By Bishop Ann Svennungsen
It continues to amaze me how clearly I remember the people who attended our son’s funeral in 2015:
- My brothers’ families from California and Montana who’d just gotten back from their trips to embrace John as he was dying
- His grade school teacher and principal from Fargo
- His preschool teacher from Edina
- His oncologist and oncology nurses
- A special education nurse who opened her heart to us when John was a newborn in Iowa City
- Ten members of his all-time favorite worship ensemble from Moorhead
Recently, I saw one of our synod pastors whom I didn’t know well in 2015. I had this rush of emotion, stopped him, and said, “Thanks so much for being there for my son’s funeral.” I imagine that comment was a little out of the blue for him. But, it was very real for me.
Showing up matters. Often, it matters a lot more than we realize.
I WAS SO GRATEFUL and proud of our synod members and pastors who “showed up” for last Saturday’s funeral for Stephanie Coltvet Erdmann. And, I gave thanks for the particular ways Stephanie’s family helped us to “show up”:
- A play area and a children’s sermon to help kids show up and feel welcome
- A line of more than 20 female clergy gathered as communion servers – a powerful witness to Stephanie’s commitment to gender equity
- A worship assembly of more than 1,200 and the hospitality of Central Lutheran with the space to welcome them
Dr. Martha Stortz writes from her own experience at the death of her husband: “At its core, the funeral liturgy gathers people together. This simple act of assembly stands as both gesture of defiance and witness to faith. Suffering isolates people one from another. … The funeral liturgy counteracts the centrifugal force of loss. It gathers people to comfort those who mourn.”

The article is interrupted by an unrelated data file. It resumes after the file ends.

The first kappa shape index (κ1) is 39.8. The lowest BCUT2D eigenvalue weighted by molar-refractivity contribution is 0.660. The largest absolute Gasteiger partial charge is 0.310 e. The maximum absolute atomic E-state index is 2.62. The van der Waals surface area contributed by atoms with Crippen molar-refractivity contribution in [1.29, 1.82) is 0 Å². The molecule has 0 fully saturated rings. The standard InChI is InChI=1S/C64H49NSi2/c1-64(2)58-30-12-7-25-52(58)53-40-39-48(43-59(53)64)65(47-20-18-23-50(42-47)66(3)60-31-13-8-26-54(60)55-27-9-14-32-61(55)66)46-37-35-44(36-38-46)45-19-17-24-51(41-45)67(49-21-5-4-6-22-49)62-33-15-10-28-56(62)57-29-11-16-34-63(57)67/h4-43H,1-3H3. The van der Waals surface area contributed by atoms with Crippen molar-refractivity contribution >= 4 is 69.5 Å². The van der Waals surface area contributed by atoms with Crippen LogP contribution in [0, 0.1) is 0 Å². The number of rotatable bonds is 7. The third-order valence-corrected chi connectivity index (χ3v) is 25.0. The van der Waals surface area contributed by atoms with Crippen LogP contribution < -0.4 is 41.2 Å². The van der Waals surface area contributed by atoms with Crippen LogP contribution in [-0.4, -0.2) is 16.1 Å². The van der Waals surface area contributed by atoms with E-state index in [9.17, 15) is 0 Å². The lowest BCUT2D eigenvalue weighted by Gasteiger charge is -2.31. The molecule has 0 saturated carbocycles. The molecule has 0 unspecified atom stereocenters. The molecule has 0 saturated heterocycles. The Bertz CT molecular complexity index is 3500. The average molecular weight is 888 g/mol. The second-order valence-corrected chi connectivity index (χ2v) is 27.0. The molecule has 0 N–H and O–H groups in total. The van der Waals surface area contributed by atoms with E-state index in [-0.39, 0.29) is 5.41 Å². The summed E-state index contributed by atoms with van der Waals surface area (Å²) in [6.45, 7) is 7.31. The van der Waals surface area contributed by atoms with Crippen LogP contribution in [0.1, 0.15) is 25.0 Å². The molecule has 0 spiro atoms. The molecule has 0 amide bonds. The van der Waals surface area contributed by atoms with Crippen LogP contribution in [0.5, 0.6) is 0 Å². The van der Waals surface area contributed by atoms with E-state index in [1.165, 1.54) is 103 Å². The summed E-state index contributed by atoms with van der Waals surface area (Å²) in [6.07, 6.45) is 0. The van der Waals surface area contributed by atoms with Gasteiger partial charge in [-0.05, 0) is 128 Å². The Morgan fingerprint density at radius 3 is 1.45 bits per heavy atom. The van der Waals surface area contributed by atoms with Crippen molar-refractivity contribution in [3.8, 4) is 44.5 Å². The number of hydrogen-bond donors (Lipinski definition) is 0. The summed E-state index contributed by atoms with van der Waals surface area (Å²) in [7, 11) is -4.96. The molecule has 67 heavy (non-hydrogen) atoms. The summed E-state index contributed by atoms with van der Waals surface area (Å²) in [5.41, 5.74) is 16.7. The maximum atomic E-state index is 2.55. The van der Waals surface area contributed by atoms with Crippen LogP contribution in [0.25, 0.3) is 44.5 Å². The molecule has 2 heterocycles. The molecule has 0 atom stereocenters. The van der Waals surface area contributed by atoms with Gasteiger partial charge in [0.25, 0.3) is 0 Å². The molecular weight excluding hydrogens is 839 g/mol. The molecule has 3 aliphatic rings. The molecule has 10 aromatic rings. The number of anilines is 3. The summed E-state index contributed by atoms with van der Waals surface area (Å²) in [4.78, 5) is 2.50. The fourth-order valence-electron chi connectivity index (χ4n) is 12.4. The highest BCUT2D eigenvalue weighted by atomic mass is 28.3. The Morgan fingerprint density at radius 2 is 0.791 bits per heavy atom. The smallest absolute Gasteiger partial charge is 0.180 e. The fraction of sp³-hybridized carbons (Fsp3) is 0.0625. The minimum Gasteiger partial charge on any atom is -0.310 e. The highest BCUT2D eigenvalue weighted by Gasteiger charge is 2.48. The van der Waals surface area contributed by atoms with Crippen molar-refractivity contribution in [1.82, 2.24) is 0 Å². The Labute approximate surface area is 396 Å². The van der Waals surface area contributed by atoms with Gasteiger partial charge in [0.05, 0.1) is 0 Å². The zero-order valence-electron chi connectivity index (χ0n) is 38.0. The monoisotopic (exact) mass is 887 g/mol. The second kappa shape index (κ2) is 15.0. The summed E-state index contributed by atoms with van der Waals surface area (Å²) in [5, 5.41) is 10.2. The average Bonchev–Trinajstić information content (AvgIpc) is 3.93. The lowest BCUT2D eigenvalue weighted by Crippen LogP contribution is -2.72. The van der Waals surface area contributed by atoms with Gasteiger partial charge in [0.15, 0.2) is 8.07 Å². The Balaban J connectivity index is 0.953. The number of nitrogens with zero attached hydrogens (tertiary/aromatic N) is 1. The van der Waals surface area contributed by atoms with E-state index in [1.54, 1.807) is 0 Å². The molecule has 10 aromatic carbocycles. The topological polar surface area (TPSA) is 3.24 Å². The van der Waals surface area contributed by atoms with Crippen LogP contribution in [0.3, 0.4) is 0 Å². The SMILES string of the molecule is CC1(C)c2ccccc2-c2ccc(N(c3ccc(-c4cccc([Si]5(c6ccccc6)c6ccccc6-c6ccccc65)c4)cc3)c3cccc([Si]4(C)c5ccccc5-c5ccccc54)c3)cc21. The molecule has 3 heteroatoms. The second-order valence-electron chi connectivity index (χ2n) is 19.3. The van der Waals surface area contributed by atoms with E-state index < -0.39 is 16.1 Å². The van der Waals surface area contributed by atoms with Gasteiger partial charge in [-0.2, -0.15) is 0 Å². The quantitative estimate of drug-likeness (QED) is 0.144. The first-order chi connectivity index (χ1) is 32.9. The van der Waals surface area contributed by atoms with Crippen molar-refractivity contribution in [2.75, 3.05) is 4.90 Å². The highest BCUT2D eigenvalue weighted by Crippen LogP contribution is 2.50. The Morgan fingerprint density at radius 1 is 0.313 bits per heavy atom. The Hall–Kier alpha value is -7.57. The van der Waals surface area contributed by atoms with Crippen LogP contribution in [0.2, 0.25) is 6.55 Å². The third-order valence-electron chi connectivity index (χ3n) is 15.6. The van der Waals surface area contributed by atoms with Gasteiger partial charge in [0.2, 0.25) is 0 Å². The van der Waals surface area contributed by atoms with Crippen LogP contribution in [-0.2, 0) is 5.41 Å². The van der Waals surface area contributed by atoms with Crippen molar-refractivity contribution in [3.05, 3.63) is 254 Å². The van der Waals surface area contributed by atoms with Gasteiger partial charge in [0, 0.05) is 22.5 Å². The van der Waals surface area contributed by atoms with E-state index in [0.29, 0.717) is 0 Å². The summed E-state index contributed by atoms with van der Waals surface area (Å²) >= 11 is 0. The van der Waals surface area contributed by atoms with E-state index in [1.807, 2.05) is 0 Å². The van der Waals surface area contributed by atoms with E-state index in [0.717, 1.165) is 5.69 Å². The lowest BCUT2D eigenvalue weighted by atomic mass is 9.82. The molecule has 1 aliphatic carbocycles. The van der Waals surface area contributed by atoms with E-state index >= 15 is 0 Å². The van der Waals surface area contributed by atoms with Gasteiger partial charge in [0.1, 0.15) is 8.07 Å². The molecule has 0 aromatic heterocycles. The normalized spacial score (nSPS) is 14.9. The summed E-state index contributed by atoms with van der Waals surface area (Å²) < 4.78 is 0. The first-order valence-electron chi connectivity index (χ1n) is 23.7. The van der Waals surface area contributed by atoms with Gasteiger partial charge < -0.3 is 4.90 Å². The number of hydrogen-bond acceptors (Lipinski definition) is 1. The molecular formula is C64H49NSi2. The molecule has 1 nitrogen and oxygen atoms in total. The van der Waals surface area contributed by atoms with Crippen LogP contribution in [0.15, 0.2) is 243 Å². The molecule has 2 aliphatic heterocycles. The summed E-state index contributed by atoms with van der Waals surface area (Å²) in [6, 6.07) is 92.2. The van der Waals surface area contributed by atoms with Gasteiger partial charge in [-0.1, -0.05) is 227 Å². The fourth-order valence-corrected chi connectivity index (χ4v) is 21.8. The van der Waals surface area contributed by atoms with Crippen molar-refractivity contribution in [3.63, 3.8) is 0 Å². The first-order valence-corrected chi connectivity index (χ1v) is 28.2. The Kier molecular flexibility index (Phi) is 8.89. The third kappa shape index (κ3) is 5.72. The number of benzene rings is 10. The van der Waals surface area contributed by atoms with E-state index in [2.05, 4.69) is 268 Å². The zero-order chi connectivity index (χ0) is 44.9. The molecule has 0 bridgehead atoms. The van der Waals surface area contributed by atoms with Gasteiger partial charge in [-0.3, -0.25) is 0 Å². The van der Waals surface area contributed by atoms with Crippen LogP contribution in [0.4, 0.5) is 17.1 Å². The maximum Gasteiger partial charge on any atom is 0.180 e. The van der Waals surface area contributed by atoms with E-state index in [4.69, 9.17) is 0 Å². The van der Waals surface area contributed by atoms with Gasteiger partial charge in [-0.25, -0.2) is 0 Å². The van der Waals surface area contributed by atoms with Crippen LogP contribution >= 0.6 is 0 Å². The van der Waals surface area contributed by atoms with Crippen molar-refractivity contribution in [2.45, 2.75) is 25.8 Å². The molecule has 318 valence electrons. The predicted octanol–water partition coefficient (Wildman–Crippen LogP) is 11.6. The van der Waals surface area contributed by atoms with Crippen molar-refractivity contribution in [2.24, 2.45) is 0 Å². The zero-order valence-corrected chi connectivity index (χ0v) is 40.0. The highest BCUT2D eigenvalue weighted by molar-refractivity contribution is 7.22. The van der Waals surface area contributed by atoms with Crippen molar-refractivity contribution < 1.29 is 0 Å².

I give thanks for how our community has come together to counteract the centrifugal force of isolation amidst suffering.
“Showing up matters. Often, it matters a lot more than we realize.”
And now the suffering continues for all who grieve this deep and tragic loss. And showing up will continue to matter. It will look a little different, but it will matter. We will show up in lots of ways – meals we bring, childcare we offer, cards we write, prayers, hugs. This is the ministry of consolation.
Stortz offers a word for the journey after the funeral, quoting Herbert Anderson: “The mystery of consolation. … It is not ‘What shall I say?’ but rather ‘How much can I hear?’ that will make the difference. If empathy consoles, then listening is much more important than speaking. We need to be able to hear and feel where the ‘wounds hurt most’ in order to transform the isolation of grievers into communities of the suffering ones.”
May God guide and encourage us in all our ministries of consolation. And, may our congregations continue to foster worshiping communities that help us to “show up.”